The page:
National Parks Could Be The Budget Canary In The Sequester Mine
One of my most enduring memories from the first government shutdown in 1995 was the report about it on the network evening news the first day. While those of us inside the beltway were focused on the extraordinary political spectacle, the report showed a video of cars, vans, and campers not being allowed to get into a national park -- I think it was Yosemite -- because, like other federal offices not deemed essential, the park was closed.
As I remember, the video showed two things.
First, the lines were long because, even though the shutdown was widely reported, many people didn't realize that national parks would be affected. Many of those shown said that they didn't know the national parks were federal facilities.
Second, to put it mildly, the people shown on camera were irate. The government shutdown that was just an abstraction to most people up to that point immediately became very real and personal.
All of these memories flooded back up over the weekend because of this story in the Washington Post by Lisa Rein about how the sequester that is now widely expect to begin to go into effect on March 1 will affect the national parks. As Rein explains, parks could be closed one day a week, visitor centers could be closed or hours sharply curtailed, some parts of the parks could be closed off to visitors completely, trash could be collected less frequently, etc.
Here is the money quote from the story:
“We expect that a cut of this magnitude, intensified by the lateness of the implementation, will result in reductions to visitor services, hours of operation, shortening of seasons and possibly the closing of areas during periods when there is insufficient staff to ensure the protection of visitors, employees, resources and government assets,” (Park Service Director Jonathan) Jarvis wrote in a memo...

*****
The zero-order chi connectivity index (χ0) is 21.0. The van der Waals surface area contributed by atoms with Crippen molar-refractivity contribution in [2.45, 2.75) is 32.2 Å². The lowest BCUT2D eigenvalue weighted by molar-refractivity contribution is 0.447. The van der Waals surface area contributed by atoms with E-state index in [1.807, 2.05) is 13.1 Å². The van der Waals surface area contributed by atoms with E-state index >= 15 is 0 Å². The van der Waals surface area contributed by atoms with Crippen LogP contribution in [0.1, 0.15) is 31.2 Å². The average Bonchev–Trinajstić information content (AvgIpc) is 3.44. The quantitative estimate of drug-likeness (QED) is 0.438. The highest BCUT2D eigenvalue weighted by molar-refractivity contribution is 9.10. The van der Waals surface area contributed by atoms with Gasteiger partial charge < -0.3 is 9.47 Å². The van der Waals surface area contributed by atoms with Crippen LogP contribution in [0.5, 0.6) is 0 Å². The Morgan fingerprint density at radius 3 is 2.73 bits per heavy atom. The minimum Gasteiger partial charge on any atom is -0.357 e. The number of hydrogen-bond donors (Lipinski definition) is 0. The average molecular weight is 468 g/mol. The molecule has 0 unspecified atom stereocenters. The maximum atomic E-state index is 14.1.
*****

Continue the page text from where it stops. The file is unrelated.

The memo instructs park officials to plan for furloughs and eliminate most of the 9,000 seasonal employees who staff most visitor operations.
Based on the reaction to the closing of the national parks almost two decades ago, I can't help but wonder whether it will be the reaction of park-goers and users of other similar federal activities to the effects of the sequester that will change the politics of 2013 as quickly as the shutdown changed those in 1995.
It was only after the full impact of the shutdown became obvious to those who don't do politics for a living that the incentives changed dramatically and a deal became more likely. It was also the beginning of the end of Newt Gingrich's tenure as speaker because voter anger about the shutdown, which was directed more at him and Republicans than at Bill Clinton and Democrats, continued through the election and was reflected in GOP losses.
The irony in this situation is that one of the typical ploys used over the years federal departments and agencies when they are facing spending cuts is known in budget circles as the "Washington Monument strategy" because they announce that the reductions will force them to close the Washington Monument or some other very popular federal facility. In this case, because of the sequester, the Washington Monument literally might have to be closed or its hours curtailed just as visitors start to descend on Washington this spring.